World of Final Fantasy Review: Chibi-style
To sum up this game for those who are confused by the initial premise of World of Final Fantasy is essentially the universe of Final Fantasy meets the mechanics of Pokemon (almost like Joker from Dragon Quest on the DS).
Twin Siblings Lann and Reynn navigate the realm of Grymoire, a magical world within the Final Fantasy realm where many previous games collide. The main plotline is simple and even a little plain, but allows for the rest of the game to shine. Upon entering this new realm the heroes learn of two prophecies co-inciding: the Crimson prophecy vs the Azure prophecy. Inhabitants of this new world seem to think that Lann and Reynn fall into the Azure prophecy which will end the war, where as the Crimson prophecy would only worsen the situation.
All the characters and monsters in this world, outside of the world Lann and Reynn knew, are rendered in a chibi-style form. This form is the Lilikins form. The main two characters however are able to revert between the two forms, Lilikins for little and Jiant for when they return to their original sizes. This works in tandem with the main mechanic of this game: Stacking. The Stacking mechanic revamps and brings new life into the old school turn based system of RPGs. Mirages and Machines can be captured and fight alongside Lann and Rynne in battle. There is a new form of fighting introduced in this game where allies stack on top of one another in stacks of three to combine power and abilities. These stacks consist of one small, medium and large sized being. Both Lann and Rynne can be either the medium or the large sized being in the stack depending on which form (Lilikins or Jiant) they are in. The forms can be easily switched out on the overworld, as well as them being able to change regardless of which mode the other is in. These totem poles of death allow Lann and Ryenn to harness the powers of the world in order to release it from the evil Federation.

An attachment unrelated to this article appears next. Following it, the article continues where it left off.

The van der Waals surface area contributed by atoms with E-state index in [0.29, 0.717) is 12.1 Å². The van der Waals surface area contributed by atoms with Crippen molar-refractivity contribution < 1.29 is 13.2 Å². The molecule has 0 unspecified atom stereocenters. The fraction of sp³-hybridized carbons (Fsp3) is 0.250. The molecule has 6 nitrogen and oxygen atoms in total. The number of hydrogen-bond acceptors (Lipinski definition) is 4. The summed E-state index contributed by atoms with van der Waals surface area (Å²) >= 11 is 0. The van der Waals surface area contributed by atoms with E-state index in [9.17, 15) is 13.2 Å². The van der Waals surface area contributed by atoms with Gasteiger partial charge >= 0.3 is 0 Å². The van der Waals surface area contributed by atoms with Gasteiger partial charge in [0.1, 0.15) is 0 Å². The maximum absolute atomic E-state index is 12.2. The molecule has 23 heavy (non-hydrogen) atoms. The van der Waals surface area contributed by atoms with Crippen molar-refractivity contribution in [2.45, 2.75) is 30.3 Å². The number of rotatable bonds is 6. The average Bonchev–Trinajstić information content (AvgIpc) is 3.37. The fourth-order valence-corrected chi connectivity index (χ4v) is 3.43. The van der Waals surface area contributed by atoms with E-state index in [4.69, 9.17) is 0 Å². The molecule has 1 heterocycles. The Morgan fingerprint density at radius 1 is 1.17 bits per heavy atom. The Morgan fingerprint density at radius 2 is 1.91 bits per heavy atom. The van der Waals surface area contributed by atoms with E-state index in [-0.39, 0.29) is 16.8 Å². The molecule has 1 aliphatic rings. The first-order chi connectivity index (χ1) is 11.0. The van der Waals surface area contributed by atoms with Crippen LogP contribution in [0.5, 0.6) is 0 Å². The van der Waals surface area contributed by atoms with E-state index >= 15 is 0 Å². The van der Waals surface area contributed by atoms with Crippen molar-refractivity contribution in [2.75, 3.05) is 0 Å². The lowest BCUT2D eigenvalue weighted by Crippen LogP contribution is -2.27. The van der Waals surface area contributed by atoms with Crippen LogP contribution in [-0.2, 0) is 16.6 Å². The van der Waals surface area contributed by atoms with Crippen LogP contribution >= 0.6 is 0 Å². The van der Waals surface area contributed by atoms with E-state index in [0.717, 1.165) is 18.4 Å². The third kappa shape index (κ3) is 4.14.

The over the top voice acting and animations can become grating after some time but falls into the norm for Square Enix and fits the childish character of the universe to some degree.
World of Final Fantasy may seem like a fan service targeted at a younger audience but it goes much deeper than that. This ties in well as the game was made to target a younger audience, with both producers Shinji Hasimoto and Hiroki Chiba having made darker final fantasy games (Dirge of Cerberus: Final Fantasy VII and Final Fantasy Type-0) they wanted to make something far more lighthearted. It’s fair to say that they succeeded in World of Final Fantasy, the atmosphere and aesthetic are adorable. The world is warm and fuzzy, as well as a nostalgic trip down Final Fantasy lane. Many of the previous game’s protagonists and antagonists return briefly on this journey, each taking you back to their original story. It is also hard not to laugh at the more serious and aloof characters in chibi form, Cloud Strife (FFVII), Squall Leonhart (FFVIII) and Lightning (FFXIII) for instance.
The plotline is simple and plain with some uninteresting main leads but is made up with the inclusion and fan service from the old faces from the older games. World of Final Fantasy attempts to please everyone, while being nostalgic and lighthearted for a younger audience and the older fans at the same time. It is the originality of the game that actually makes it worth playing, not the nostalgia. The cleverness of the stacking mechanic and form changing, along with some impressive graphics on the PS4 should be the biggest selling points and will hopefully be what it is remembered for.
Developer: Tose/Square Enix
Publisher: Square Enix
Platforms: PS4, PS VITA
**Review copy provided by the publisher**